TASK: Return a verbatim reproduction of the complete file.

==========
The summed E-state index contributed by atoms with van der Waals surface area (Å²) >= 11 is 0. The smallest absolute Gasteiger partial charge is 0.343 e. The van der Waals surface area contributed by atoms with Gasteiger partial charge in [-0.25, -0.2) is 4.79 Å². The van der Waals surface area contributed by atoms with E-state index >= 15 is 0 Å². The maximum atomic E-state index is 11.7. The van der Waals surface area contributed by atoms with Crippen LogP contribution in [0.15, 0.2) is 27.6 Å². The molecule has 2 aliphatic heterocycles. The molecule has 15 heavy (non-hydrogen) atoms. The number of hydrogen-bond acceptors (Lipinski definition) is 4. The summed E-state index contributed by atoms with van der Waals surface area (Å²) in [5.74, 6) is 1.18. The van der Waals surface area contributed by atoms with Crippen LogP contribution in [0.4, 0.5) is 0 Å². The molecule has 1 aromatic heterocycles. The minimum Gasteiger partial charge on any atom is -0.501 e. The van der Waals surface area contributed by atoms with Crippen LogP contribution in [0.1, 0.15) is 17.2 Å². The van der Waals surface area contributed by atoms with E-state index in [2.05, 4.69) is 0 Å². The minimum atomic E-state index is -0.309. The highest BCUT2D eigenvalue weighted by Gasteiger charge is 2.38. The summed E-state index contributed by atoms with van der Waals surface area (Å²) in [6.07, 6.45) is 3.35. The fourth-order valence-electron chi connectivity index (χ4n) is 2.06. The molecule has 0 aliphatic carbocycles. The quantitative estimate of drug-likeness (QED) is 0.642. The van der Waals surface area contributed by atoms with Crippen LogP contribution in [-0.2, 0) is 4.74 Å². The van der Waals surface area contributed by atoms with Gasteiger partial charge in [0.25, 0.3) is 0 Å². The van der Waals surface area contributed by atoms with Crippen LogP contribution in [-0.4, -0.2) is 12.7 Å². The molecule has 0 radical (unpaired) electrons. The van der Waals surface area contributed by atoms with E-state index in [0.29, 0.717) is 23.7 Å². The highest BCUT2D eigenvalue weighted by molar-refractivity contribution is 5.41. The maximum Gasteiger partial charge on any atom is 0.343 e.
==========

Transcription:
The summed E-state index contributed by atoms with van der Waals surface area (Å²) >= 11 is 0. The smallest absolute Gasteiger partial charge is 0.343 e. The van der Waals surface area contributed by atoms with Gasteiger partial charge in [-0.25, -0.2) is 4.79 Å². The van der Waals surface area contributed by atoms with E-state index >= 15 is 0 Å². The maximum atomic E-state index is 11.7. The van der Waals surface area contributed by atoms with Crippen LogP contribution in [0.15, 0.2) is 27.6 Å². The molecule has 2 aliphatic heterocycles. The molecule has 15 heavy (non-hydrogen) atoms. The number of hydrogen-bond acceptors (Lipinski definition) is 4. The summed E-state index contributed by atoms with van der Waals surface area (Å²) in [5.74, 6) is 1.18. The van der Waals surface area contributed by atoms with Crippen LogP contribution in [0.4, 0.5) is 0 Å². The molecule has 1 aromatic heterocycles. The minimum Gasteiger partial charge on any atom is -0.501 e. The van der Waals surface area contributed by atoms with Crippen LogP contribution in [0.1, 0.15) is 17.2 Å². The van der Waals surface area contributed by atoms with E-state index in [2.05, 4.69) is 0 Å². The minimum atomic E-state index is -0.309. The highest BCUT2D eigenvalue weighted by Gasteiger charge is 2.38. The summed E-state index contributed by atoms with van der Waals surface area (Å²) in [6.07, 6.45) is 3.35. The fourth-order valence-electron chi connectivity index (χ4n) is 2.06. The molecule has 0 aliphatic carbocycles. The quantitative estimate of drug-likeness (QED) is 0.642. The van der Waals surface area contributed by atoms with Crippen LogP contribution in [-0.2, 0) is 4.74 Å². The van der Waals surface area contributed by atoms with Gasteiger partial charge in [0.25, 0.3) is 0 Å². The van der Waals surface area contributed by atoms with Crippen LogP contribution in [-0.4, -0.2) is 12.7 Å². The molecule has 0 radical (unpaired) electrons. The van der Waals surface area contributed by atoms with E-state index in [0.29, 0.717) is 23.7 Å². The highest BCUT2D eigenvalue weighted by molar-refractivity contribution is 5.41. The maximum Gasteiger partial charge on any atom is 0.343 e.